A new exhibition in Stoke Newington offers visitors a glimpse into what the world might look like in the future.
The exhibition, which opened at the contemporary art space Atom Gallery on Friday, features 70 pieces from 50 local national and international artists.
Gallery co-owner Richard Pendry said that while the exhibition is about the future, the curation strongly reflects the world today.
The pieces were selected from an open call for work portraying utopias, dystopias, science fiction, prophecies and visions of the future.
“It’s perhaps not surprising, given the current political and economic climate, that some of the pieces offer a less than optimistic view of the future,” Pendry said.“But they generally do so with a sense of humour, and they are balanced by other artworks with a more positive outlook.”
“We received more than 300 submissions,” he said. “We hope that the final selection is by turn thought-provoking and amusing for the audience.”
One of the featured pieces was by Oli Fowler, an artist from Dalston.
Fowler has not always been an artist but described the transition into art as “the best decision of [his] life”.
Fowler said: “It’s great being part of a local exhibition. I sometimes find it hard to connect with galleries, so to be part of an exhibition that’s so close is great.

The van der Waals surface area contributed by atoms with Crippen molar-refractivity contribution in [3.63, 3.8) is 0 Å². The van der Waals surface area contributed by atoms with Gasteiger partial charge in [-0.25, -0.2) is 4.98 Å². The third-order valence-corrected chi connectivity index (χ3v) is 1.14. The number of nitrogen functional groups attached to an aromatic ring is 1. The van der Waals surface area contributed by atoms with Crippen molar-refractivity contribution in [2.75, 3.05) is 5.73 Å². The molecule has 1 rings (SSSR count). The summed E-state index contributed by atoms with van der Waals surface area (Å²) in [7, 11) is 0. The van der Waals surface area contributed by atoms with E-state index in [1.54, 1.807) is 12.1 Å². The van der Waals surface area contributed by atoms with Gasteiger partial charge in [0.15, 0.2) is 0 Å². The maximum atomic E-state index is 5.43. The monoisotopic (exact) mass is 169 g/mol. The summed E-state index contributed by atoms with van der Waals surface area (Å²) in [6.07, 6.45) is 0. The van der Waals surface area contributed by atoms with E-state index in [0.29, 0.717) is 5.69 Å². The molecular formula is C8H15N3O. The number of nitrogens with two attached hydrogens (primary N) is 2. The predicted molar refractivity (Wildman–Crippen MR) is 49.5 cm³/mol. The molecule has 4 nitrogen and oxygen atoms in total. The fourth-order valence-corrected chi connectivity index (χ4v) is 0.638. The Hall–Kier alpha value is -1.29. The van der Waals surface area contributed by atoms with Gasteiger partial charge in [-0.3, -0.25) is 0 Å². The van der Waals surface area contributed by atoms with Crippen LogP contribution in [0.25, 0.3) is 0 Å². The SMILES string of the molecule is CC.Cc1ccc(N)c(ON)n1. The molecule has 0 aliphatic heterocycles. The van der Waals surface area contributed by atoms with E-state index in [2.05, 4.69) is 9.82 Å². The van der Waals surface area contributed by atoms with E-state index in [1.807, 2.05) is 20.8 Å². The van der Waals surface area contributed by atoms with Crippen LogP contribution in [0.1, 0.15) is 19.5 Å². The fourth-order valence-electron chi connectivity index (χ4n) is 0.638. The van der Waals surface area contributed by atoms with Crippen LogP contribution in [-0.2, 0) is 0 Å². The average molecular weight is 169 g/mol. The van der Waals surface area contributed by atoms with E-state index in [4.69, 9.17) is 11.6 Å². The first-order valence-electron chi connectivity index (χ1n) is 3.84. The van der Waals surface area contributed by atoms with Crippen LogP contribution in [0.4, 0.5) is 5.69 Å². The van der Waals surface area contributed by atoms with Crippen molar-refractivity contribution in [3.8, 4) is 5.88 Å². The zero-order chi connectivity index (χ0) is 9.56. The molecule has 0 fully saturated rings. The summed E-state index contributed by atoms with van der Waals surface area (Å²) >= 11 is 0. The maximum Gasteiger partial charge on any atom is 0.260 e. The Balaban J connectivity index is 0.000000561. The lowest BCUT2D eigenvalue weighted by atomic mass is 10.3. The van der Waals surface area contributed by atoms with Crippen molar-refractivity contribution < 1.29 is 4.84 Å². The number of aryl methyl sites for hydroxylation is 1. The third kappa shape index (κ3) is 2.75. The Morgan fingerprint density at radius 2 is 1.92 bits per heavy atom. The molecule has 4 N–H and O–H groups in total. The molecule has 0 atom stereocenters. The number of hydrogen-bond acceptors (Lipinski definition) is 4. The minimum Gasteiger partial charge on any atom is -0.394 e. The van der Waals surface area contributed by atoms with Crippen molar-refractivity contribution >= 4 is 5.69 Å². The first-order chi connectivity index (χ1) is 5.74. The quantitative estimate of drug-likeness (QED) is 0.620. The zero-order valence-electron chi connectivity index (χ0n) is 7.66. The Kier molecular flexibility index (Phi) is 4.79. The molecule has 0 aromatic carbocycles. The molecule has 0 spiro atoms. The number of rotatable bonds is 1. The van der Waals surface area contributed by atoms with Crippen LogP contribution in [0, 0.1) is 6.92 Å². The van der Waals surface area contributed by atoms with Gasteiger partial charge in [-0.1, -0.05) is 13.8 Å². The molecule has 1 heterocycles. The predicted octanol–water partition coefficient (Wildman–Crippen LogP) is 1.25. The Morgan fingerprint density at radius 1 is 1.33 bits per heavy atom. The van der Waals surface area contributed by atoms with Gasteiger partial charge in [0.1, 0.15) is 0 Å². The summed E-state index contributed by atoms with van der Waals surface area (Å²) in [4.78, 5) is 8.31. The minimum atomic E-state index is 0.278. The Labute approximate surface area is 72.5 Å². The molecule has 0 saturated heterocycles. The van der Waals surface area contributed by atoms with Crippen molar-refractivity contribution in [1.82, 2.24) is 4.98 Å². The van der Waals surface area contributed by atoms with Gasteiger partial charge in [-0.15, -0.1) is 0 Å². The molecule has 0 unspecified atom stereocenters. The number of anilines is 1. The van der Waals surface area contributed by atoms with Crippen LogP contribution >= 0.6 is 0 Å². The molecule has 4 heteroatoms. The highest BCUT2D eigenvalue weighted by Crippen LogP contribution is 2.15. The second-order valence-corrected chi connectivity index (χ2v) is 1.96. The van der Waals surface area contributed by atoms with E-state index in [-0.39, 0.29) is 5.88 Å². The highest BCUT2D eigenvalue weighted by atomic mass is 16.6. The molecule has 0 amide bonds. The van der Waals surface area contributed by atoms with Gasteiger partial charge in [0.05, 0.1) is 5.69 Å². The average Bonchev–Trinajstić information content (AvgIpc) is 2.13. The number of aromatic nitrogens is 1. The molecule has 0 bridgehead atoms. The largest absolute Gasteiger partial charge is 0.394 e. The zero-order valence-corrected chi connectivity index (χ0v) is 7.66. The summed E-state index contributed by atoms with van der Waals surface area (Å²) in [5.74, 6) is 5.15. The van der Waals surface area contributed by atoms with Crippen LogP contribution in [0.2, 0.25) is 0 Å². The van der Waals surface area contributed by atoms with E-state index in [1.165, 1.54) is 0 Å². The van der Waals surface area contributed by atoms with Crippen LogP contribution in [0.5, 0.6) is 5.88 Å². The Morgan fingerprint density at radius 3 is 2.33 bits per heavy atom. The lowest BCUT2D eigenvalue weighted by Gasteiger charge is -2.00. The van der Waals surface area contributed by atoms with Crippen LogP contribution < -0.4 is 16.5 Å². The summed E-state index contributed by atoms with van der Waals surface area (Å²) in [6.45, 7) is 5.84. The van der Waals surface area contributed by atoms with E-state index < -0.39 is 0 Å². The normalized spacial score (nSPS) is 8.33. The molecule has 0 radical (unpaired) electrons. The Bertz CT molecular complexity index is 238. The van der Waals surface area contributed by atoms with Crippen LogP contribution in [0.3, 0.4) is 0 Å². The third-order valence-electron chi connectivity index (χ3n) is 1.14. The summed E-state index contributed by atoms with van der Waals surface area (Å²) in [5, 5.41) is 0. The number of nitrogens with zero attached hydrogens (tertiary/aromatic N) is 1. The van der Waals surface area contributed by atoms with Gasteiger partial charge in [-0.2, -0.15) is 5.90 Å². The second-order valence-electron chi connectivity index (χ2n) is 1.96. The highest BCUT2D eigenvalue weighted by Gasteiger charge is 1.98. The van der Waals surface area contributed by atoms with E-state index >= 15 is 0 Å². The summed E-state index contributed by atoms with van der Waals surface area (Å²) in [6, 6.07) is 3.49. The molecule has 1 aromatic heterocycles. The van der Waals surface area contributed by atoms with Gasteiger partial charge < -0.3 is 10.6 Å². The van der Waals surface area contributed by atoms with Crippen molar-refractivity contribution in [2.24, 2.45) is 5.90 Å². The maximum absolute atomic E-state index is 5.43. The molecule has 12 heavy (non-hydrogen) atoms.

“I started working as an artist in my late 30’s. I was bored with my life and I wanted to make money doing something I really enjoyed,” he said.“It’s now turned into an obsession, with money I make going back into the art to create bigger and better things.”
Another artist featured is Steven Quinn, who hails from Belfast, and has been living and working in East London for the past six years.
He commended the gallery for taking on an exhibition which is not exactly in a “festive mood”, right before Christmas.
“It’s a great thing they are doing as it would be very easy to sell more easy-going work this time of year.
“But for me, it’s more important at Christmas to view ideas of tomorrow and what we could lose if things globally do pan out how they look to be going.”
Quinn said his art has always focused on “funny or surreal imaginings” of the future, but that the recent years’ political climate has changed the tenor of his art.
“Since Trump, Brexit, the rebirth of a cold war feeling in the air with Russia, North Korea etc, the unreal seem real.”
The exhibition will be at Atom Gallery until January 27.